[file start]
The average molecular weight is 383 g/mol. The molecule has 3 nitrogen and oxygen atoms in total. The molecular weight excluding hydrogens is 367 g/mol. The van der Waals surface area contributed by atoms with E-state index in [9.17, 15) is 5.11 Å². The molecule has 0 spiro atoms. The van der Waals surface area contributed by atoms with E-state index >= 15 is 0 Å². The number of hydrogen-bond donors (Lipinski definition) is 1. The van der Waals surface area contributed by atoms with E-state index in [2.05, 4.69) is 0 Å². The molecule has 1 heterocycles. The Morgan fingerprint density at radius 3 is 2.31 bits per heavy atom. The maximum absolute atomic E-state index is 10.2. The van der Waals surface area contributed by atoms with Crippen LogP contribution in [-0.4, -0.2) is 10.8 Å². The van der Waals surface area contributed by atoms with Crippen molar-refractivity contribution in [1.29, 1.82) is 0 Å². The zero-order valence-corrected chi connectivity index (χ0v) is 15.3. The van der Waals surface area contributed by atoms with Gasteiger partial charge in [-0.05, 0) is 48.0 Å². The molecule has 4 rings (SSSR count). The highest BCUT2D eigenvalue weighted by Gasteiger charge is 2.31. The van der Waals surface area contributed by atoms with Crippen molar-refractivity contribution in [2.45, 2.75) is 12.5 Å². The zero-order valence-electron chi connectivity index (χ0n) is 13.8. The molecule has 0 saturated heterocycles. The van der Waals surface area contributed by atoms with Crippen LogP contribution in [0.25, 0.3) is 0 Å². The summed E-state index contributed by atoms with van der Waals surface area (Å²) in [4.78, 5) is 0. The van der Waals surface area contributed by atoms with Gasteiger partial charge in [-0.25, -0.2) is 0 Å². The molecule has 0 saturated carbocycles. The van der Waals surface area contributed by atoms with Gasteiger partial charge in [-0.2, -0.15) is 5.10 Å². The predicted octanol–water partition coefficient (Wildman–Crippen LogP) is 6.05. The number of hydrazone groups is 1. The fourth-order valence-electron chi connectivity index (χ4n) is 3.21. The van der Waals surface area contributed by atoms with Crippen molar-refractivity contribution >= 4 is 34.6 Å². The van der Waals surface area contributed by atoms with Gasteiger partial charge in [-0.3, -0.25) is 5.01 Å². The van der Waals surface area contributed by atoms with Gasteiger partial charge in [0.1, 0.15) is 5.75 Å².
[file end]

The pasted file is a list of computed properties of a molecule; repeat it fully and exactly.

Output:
The average molecular weight is 383 g/mol. The molecule has 3 nitrogen and oxygen atoms in total. The molecular weight excluding hydrogens is 367 g/mol. The van der Waals surface area contributed by atoms with E-state index in [9.17, 15) is 5.11 Å². The molecule has 0 spiro atoms. The van der Waals surface area contributed by atoms with E-state index >= 15 is 0 Å². The number of hydrogen-bond donors (Lipinski definition) is 1. The van der Waals surface area contributed by atoms with E-state index in [2.05, 4.69) is 0 Å². The molecule has 1 heterocycles. The Morgan fingerprint density at radius 3 is 2.31 bits per heavy atom. The maximum absolute atomic E-state index is 10.2. The van der Waals surface area contributed by atoms with Crippen LogP contribution in [-0.4, -0.2) is 10.8 Å². The van der Waals surface area contributed by atoms with Crippen molar-refractivity contribution in [1.29, 1.82) is 0 Å². The zero-order valence-corrected chi connectivity index (χ0v) is 15.3. The van der Waals surface area contributed by atoms with Gasteiger partial charge in [-0.05, 0) is 48.0 Å². The molecule has 4 rings (SSSR count). The highest BCUT2D eigenvalue weighted by Gasteiger charge is 2.31. The van der Waals surface area contributed by atoms with Crippen molar-refractivity contribution in [2.45, 2.75) is 12.5 Å². The zero-order valence-electron chi connectivity index (χ0n) is 13.8. The molecule has 0 saturated heterocycles. The van der Waals surface area contributed by atoms with Crippen LogP contribution in [0.25, 0.3) is 0 Å². The summed E-state index contributed by atoms with van der Waals surface area (Å²) in [4.78, 5) is 0. The van der Waals surface area contributed by atoms with Gasteiger partial charge in [-0.25, -0.2) is 0 Å². The molecule has 0 saturated carbocycles. The van der Waals surface area contributed by atoms with Gasteiger partial charge in [-0.2, -0.15) is 5.10 Å². The predicted octanol–water partition coefficient (Wildman–Crippen LogP) is 6.05. The number of hydrazone groups is 1. The fourth-order valence-electron chi connectivity index (χ4n) is 3.21. The van der Waals surface area contributed by atoms with Crippen molar-refractivity contribution >= 4 is 34.6 Å². The van der Waals surface area contributed by atoms with Gasteiger partial charge in [-0.3, -0.25) is 5.01 Å². The van der Waals surface area contributed by atoms with Gasteiger partial charge in [0.1, 0.15) is 5.75 Å².